1. Identify the different services provided within the public transport system.
Do they have different quality standards?
Yes, there are different standards in quality between public transport services in Lisbon. For example, the Railway System (CP) has high frequency and availability, contrasting to suburban buses (Transportes Sul do Tejo, and others) and some boat services (Transtejo). The Metro system (Metropolitano de Lisboa) has very good infrastructure and trains but is getting worse when it comes to frequency and travel times. As for Buses in central Lisbon (Carris), travel times and frequency are highly affected by congestion and the infrastructure is considerably heterogeneous trhoughout the city.
Do they reflect a common image towards its customers?
A recent study about transportation in Lisbon asked users to associate a word to a specific service. Here are the answers:
- Metro (Metropolitano de Lisboa): "Strike", "Crowd"
- Buses and trams (Carris): "Crowd", "Confusion", "Slow"
- Suburban buses (Transportes Sul do Tejo, and others): "Expensive", "Slow", "Congestion", "Pollution"
- Trains (CP): "Strike", "Crowd", "Fast"
The study didn't take Boats (Transtejo and Soflusa) into account.
How clear is that for non-captive users?
Non-captive users have a somehow negative view towards public transport in Lisbon. They believe PT availability is weak as well as frequency. They also think that many services should operate on late hours, especially Metro and many Bus and Tram routes. In addition, many consider to be quicker to travel by private car than public transport.
Is there physical, fare-wise or operational integration between the modes?
Yes, except for suburban buses, all other public transport services operating in Lisbon have integrated fare systems. Monthly fares contemplating all or some of the services in a single card and also a system called Zapping, simillar to London's rechargeable Oyster.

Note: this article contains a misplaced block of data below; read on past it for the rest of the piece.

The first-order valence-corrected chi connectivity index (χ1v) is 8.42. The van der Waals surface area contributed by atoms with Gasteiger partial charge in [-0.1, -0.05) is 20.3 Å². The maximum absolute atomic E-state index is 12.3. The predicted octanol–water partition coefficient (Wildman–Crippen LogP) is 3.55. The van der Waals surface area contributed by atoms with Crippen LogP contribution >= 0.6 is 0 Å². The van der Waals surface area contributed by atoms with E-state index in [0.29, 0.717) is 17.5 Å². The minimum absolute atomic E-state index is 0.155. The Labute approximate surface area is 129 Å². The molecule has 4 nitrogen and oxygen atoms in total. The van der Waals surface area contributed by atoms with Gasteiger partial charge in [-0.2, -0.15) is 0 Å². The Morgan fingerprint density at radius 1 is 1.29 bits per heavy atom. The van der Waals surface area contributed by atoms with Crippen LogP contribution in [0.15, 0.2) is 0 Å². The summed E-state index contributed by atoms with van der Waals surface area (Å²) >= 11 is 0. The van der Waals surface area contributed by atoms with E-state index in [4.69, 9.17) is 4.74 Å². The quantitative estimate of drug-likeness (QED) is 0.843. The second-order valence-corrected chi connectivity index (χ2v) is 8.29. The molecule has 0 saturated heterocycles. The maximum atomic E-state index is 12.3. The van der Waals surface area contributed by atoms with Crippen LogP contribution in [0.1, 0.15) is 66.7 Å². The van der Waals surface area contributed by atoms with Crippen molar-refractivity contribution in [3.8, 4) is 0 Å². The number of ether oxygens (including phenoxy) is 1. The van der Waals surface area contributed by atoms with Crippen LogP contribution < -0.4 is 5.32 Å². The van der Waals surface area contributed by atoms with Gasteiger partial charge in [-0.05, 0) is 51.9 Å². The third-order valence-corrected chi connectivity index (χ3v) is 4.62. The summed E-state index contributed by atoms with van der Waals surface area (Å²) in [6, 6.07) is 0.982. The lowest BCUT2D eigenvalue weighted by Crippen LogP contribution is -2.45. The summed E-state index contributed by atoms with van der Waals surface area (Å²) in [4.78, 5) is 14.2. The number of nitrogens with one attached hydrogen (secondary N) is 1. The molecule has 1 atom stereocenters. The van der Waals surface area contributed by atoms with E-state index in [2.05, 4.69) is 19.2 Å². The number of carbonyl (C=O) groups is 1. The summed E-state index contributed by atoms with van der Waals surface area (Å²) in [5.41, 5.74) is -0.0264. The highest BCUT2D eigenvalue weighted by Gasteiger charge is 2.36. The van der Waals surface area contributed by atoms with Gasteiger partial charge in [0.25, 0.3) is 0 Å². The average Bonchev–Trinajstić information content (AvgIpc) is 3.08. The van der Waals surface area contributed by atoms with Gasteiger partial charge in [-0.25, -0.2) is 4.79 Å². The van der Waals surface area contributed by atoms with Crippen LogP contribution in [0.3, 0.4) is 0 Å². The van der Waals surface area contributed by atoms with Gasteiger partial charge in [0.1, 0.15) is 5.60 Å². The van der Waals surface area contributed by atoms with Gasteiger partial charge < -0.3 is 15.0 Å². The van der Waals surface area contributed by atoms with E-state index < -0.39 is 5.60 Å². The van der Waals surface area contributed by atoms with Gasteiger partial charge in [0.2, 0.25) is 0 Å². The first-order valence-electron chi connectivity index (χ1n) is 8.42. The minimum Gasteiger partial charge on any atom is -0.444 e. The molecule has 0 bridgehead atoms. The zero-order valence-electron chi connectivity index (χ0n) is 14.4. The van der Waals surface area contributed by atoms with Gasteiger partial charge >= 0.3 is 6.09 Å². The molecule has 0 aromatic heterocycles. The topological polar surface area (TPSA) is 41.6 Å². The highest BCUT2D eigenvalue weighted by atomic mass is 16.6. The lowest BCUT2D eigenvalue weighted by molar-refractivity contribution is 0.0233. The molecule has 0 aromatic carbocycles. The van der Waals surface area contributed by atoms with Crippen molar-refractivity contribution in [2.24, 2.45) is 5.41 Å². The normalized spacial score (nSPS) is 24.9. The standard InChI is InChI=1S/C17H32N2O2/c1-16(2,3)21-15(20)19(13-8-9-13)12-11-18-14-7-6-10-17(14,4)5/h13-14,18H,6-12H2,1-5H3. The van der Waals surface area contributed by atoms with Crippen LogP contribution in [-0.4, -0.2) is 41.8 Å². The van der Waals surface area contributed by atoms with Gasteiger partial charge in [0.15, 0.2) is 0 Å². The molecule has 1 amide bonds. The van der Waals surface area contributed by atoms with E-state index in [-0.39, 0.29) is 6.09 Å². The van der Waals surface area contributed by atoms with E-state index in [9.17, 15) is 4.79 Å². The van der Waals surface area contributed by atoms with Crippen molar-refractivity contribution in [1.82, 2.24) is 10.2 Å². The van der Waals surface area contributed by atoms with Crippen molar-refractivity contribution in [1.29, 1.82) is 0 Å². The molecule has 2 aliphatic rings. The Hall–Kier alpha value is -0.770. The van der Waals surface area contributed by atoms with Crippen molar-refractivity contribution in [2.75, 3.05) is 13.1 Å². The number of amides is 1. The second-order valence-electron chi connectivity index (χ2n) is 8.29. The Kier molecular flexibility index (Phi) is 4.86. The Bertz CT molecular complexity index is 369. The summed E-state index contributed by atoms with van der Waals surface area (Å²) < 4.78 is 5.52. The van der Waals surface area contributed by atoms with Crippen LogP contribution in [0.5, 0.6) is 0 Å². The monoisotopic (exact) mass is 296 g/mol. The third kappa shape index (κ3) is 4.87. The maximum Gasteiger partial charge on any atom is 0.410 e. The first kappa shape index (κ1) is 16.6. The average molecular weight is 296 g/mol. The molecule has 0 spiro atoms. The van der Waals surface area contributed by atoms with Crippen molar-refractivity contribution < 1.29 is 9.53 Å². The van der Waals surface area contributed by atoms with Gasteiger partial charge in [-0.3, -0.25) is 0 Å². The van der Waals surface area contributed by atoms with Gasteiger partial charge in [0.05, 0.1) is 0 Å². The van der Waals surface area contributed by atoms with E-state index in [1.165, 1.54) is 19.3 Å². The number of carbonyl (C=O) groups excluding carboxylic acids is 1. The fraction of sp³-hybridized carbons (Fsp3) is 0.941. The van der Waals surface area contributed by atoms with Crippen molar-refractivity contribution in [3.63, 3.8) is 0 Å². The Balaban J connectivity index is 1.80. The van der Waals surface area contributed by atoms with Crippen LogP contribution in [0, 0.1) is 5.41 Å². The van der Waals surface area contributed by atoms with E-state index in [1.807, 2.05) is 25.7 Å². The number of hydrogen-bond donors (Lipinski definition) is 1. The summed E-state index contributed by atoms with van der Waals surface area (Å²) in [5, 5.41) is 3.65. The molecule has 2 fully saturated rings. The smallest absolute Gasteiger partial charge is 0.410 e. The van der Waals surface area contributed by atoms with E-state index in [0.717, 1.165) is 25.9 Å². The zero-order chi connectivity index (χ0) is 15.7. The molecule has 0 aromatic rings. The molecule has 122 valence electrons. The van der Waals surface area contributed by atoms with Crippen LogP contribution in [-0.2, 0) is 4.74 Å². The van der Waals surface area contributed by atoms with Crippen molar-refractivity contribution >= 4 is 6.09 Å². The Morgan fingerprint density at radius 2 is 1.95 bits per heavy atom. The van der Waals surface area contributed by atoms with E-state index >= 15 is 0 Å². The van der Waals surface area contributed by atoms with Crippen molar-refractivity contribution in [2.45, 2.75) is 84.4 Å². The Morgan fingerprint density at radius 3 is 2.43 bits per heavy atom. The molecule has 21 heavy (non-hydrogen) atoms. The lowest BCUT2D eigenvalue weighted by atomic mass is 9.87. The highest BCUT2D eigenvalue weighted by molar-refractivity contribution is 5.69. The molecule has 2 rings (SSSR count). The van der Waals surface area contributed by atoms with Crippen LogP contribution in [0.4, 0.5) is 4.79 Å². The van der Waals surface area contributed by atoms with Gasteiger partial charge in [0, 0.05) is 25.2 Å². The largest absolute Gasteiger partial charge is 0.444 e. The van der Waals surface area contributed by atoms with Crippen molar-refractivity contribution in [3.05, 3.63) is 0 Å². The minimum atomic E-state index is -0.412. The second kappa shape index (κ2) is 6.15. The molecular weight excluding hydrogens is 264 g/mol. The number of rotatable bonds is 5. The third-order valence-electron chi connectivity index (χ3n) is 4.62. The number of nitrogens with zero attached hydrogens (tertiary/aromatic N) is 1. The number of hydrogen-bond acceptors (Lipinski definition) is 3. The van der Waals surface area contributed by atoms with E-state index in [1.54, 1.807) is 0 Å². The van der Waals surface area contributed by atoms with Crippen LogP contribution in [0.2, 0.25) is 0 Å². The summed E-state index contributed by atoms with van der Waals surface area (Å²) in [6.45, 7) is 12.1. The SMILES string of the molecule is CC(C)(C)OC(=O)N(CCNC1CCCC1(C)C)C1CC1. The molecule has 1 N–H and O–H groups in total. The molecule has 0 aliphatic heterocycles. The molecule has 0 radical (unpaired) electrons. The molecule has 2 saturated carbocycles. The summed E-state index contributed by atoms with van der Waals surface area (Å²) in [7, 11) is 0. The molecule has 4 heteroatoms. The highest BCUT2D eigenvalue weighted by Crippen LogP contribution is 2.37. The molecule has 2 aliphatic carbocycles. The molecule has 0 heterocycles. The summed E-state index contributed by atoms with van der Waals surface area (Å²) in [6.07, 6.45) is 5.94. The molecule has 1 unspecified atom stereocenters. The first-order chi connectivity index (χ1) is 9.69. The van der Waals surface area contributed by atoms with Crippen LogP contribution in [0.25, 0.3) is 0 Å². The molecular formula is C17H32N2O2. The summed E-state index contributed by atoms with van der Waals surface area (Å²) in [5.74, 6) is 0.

2. Identify the dedicated infrastructure existing for the different transport modes (metro, light rail, tram, bus, bicycles, pedestrians) as well as the infrastructure dedicated to its integration.
Does it reflect a priority over the car-oriented infrastructure in the city?
In Lisbon, light rail and metro have their own dedicated infrastructure. Buses and trams have some - but few- dedicated or completely separated lanes. Many trams and buses are delayed due to congestion and illegal or "second lane" parking. The same can be said for bicycles, as the cycle network is small and with several safety and connection issues. As for pedestrians, many sidewalks are filled with signs, bins and other "urban furniture" and, in some areas, are very narrow so that parking spaces can be available.
So, yes, this reflects a car-oriented infrastructure in the city.
How does that link to the existing modal split?
Car usage is very high in Lisbon, most certainly due to how easy it is to drive a car in the city. At the same time, this ease influences the quality and reliability of public transportation. If travelling by car can be made more difficult and, ate the same time, make positive changes on the PT system infrastructure, than we can expect a change on the existing modal split in Lisbon.